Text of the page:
Web Design Provided by 

  • White Instagram Icon
  • White Twitter Icon
  • strava
  • White Instagram Icon
  • White Twitter Icon
  • strava

Stubborness in CX


Jim Horner GP of Cyclocross and Hardcore Hop'n'Hurl Race Weekend.

I really should be faster is what I keep telling myself when a CX race rolls around. Although for the first time in a long time, I haven't actually prepared for cyclocross, it's just too much fun to skip. So I've been eagerly watching the calendar, penciling in all the Edmonton race dates, weirdly keen to get demolished by a fast, and seemingly getting faster, Elite category.


Photo Credit: Caitlin Callaghan

As I touched on before, I haven't been doing the kind of training that fits with the profile of CX racing. Close to max level wasn't in the program in the late summer, and even now, it's really only at weekend races or training races midweek that I'm putting in those kind of efforts.

So this past weekend, I fed my addiction with a double-header weekend, hosted out of the Argyll Park near the velodrome. I've always enjoyed the course out of Argyll, and with what has generally been a windy weekend, has always made for some fun, tactical racing.

Saturday's race started off with myself falling off the back - apparently my starts are lacking this year - before finding my legs and making my way up to a pack of 4 riders that were placed around the middle of the race. With the long straightaway leading back to the start/finish each lap, I knew it would be key to find and hold a wheel, as the headwind was blistering, so I did everything I could to hang on to the group. There was a few sections where I almost lost contact, only to find the ability to dig just a little deeper to bring them back. The last thing I wanted was to be stuck out on my own with some serious wind to contend with.


Photo Credit: Caitlin Callaghan

At the halfway point of the race, things got exciting. Keeping in contact with the group had paid off as the pace started to slow while we entered the long straightaway into the headwind towards the start/finish. There was a group of 5 ahead with what was only about a 30 second gap, and I was watching them sit up, each rider refusing to put an effort into the wind. I knew if there was ever a time, it was now, so I launched off the front, opening a gap between me and the group I had been riding with. It was an all-or-nothing dig, if I made contact with the group ahead, I could hopefully hold on and look to leapfrog a few on the last lap. It was one of those tunnel-vision efforts, and as the vision started to go blurry, I could see the gap closing. 20 bike lengths. Then 10. Down to 5. I was so close now, yet totally maxed with not much left in the tank.

And at this point, the group ahead finally got tired of playing cat and mouse, and someone attacked off the front. It sent a domino effect through the group, and they all stood up out of the saddle, and sprinted to catch on. I could only watch as my max effort started to take its toll and I couldn't hold my pace, right as the group ahead was accelerating. So close!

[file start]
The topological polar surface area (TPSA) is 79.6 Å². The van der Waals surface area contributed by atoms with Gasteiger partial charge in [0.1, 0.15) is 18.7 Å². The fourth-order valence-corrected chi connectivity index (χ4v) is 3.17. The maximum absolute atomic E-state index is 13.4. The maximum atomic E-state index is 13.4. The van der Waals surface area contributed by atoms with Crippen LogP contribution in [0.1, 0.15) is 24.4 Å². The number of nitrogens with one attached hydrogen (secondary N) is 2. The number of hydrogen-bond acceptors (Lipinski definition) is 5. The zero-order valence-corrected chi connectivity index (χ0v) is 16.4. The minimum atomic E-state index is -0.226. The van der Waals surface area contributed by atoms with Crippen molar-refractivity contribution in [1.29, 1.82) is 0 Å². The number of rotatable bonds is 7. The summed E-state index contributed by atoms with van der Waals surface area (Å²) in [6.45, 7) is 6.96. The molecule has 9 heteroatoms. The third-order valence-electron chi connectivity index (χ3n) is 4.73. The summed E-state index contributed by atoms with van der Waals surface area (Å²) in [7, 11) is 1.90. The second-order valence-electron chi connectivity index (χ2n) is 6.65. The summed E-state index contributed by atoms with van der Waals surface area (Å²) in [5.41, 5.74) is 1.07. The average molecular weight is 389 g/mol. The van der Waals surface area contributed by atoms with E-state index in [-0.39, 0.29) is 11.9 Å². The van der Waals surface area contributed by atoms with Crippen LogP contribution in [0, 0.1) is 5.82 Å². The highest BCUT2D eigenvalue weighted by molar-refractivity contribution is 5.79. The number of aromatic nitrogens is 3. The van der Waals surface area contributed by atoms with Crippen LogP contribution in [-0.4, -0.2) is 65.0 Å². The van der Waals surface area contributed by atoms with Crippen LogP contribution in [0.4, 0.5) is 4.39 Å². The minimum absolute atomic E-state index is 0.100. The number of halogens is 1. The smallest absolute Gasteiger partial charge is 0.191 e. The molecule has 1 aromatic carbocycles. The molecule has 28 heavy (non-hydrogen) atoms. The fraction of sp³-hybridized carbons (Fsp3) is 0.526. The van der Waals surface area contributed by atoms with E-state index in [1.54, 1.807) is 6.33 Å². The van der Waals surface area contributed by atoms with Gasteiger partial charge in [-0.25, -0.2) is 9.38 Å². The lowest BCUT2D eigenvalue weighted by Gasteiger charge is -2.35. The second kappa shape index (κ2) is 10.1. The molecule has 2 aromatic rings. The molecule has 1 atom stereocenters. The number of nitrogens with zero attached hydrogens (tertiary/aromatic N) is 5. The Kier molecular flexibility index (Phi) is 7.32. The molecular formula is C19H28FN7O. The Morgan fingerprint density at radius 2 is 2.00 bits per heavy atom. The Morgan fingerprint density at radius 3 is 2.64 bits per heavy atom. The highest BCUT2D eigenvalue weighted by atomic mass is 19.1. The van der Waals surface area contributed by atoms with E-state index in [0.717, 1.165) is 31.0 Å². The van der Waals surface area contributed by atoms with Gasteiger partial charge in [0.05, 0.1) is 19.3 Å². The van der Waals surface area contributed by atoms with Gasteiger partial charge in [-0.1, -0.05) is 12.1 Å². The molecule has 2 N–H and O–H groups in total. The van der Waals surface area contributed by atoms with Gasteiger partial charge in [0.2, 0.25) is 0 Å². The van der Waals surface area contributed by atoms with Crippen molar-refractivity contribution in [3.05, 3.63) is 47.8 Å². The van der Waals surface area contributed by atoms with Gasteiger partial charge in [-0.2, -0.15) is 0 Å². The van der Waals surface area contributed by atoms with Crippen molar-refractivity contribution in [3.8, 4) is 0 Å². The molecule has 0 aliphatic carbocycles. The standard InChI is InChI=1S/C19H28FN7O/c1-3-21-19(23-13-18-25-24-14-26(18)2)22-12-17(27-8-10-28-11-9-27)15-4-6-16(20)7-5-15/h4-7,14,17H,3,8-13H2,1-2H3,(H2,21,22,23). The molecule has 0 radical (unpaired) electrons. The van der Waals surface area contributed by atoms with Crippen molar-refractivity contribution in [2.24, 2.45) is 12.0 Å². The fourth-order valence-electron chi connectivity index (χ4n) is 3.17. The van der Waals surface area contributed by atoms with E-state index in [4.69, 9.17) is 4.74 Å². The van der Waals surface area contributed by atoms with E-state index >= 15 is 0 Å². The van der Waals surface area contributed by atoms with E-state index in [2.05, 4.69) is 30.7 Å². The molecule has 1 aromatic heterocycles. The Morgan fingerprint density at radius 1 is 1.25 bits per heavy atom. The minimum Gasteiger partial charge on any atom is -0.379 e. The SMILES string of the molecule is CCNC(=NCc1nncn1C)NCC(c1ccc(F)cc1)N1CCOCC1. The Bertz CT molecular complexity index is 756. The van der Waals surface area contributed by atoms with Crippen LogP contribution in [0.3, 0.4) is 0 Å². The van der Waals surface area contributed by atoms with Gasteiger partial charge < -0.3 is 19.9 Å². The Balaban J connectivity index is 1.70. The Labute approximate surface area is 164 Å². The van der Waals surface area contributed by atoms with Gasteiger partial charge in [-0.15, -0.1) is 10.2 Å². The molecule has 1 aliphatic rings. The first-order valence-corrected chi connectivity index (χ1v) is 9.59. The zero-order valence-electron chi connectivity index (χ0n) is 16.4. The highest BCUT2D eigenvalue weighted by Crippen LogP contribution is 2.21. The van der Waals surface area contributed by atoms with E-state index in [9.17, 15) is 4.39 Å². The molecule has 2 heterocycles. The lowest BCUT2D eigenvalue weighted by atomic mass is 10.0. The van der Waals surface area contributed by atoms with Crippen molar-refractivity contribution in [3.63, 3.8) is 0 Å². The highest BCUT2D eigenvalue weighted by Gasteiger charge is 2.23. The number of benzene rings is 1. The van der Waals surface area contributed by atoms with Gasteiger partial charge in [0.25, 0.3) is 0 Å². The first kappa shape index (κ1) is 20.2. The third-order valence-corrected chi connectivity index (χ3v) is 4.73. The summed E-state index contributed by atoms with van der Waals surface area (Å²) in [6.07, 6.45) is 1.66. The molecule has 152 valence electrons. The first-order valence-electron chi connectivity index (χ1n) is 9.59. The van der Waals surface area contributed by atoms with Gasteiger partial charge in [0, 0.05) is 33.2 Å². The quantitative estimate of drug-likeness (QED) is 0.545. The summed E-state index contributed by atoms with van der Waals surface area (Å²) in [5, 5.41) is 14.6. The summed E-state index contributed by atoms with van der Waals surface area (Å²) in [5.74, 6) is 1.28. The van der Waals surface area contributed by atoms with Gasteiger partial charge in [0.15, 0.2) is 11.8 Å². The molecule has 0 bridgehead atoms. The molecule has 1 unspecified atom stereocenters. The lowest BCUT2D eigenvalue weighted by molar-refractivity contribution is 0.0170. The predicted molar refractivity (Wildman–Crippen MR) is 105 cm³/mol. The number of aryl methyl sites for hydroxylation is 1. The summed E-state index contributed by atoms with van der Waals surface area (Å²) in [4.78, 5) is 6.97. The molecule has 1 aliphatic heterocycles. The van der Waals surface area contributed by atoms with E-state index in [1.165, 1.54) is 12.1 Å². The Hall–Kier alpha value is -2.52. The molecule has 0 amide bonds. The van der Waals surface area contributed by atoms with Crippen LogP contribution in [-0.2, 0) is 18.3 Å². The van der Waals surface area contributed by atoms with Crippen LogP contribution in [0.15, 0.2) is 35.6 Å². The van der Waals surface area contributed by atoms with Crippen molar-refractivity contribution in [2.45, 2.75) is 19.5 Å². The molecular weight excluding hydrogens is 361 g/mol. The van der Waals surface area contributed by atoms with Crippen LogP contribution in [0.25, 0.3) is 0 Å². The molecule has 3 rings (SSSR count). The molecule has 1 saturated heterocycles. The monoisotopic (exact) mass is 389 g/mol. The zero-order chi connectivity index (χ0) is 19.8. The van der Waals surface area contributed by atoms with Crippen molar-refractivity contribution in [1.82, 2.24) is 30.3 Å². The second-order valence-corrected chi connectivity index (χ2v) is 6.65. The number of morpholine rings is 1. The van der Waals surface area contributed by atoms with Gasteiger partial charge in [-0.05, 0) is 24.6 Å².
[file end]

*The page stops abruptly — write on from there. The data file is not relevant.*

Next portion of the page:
Now I was stuck in that no-man's land that I feared. I thought for sure the group behind me would work together and pull me back, but as I rounded the corner to double back on the course, I could see the group I had launched from had blown apart. I might be able to make my lonely position in the wind stick!


After watching some fun battles take place in the group ahead, who I couldn't seem to get within a minute of, Jay from Bicisport caught up to me from behind. He came up on me so fast it was startling. It looked like he had closed a massive gap to me with relative ease, and I struggled to catch onto his wheel as he passed me. We came through the start/finish with 2 laps to go as I desperately held his wheel.

Even though I had been on the rivet, I spent the 2nd last lap watching every line as I held his wheel. Through the twisty sections in the 'bowl' of Argyll Park, I found myself holding his wheel and spending a bit more time on the brakes than I wanted. I'd have to be ahead in that section on the last lap if I wanted to win the battle for 9th place. Glamorous, I know.


I spent a long time trying to figure out where I could make a pass and attack and realized that it would have to be at the very beginning of the lap. So after holding his wheel through most of the long headwind section, I launched an attack with about 50 m to go before turning around and getting a tailwind on the straight. I looked back and realized I had opened up a large separation, just like that. Definitely not what I was expecting, but I'd take it.

I rolled through the rest of the race smooth and at my limit, coming across the line for a Top 10 finish in 9th place, which was definitely past my expectations for any result I'd have this CX season.

Day 2

Day 2 went much differently. After getting chopped hard in an off-camber on the first lap, I landed hard on my hip and started to experience some low back pain/tightness. I made contact with a big group in the mid-pack a couple laps after, only to drop my chain. Back in no-mans land it was. As I pedaled around in circles, clearly going backwards in the field quickly, my back started to get worse. I decided to play it safe and pull out of the race.

It's been a long week of working on that back pain/tightness with the crew at the Base. (Pro tip - if you're getting deep-tissue work done and your RMT says "I'm going to try to work on your QL from the front" get ready for some pain!). Things are starting to loosen up and move better, but it will be a few more weeks before I'm back to 100%. The good news is I'll still be racing as long as it doesn't get worse, so hopefully I won't be missing any events. Like I said, CX season is too much fun to skip!

Next up, the Dark Knight. Possibly the most fun you can have on a cyclocross bike...

Thanks for reading!

#Cyclocross